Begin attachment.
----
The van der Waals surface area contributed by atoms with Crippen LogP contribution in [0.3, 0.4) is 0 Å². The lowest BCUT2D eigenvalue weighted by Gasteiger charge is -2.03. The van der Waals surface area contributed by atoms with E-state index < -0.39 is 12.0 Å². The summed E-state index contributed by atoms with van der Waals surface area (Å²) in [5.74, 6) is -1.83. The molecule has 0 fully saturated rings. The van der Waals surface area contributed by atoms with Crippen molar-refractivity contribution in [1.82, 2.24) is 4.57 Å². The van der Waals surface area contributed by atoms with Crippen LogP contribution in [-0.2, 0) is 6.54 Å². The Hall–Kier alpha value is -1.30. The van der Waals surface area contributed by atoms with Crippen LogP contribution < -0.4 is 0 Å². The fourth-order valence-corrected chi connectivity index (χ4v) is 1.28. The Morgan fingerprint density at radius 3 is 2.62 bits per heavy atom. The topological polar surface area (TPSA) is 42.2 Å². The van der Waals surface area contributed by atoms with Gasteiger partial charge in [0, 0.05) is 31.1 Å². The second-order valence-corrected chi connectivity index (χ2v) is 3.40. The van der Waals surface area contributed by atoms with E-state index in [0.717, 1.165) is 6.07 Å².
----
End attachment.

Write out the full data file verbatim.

The van der Waals surface area contributed by atoms with Crippen LogP contribution in [0.3, 0.4) is 0 Å². The lowest BCUT2D eigenvalue weighted by Gasteiger charge is -2.03. The van der Waals surface area contributed by atoms with E-state index < -0.39 is 12.0 Å². The summed E-state index contributed by atoms with van der Waals surface area (Å²) in [5.74, 6) is -1.83. The molecule has 0 fully saturated rings. The van der Waals surface area contributed by atoms with Crippen molar-refractivity contribution in [1.82, 2.24) is 4.57 Å². The van der Waals surface area contributed by atoms with Crippen LogP contribution in [-0.2, 0) is 6.54 Å². The Hall–Kier alpha value is -1.30. The van der Waals surface area contributed by atoms with Crippen LogP contribution < -0.4 is 0 Å². The fourth-order valence-corrected chi connectivity index (χ4v) is 1.28. The Morgan fingerprint density at radius 3 is 2.62 bits per heavy atom. The topological polar surface area (TPSA) is 42.2 Å². The van der Waals surface area contributed by atoms with Gasteiger partial charge in [0, 0.05) is 31.1 Å². The second-order valence-corrected chi connectivity index (χ2v) is 3.40. The van der Waals surface area contributed by atoms with E-state index in [0.717, 1.165) is 6.07 Å².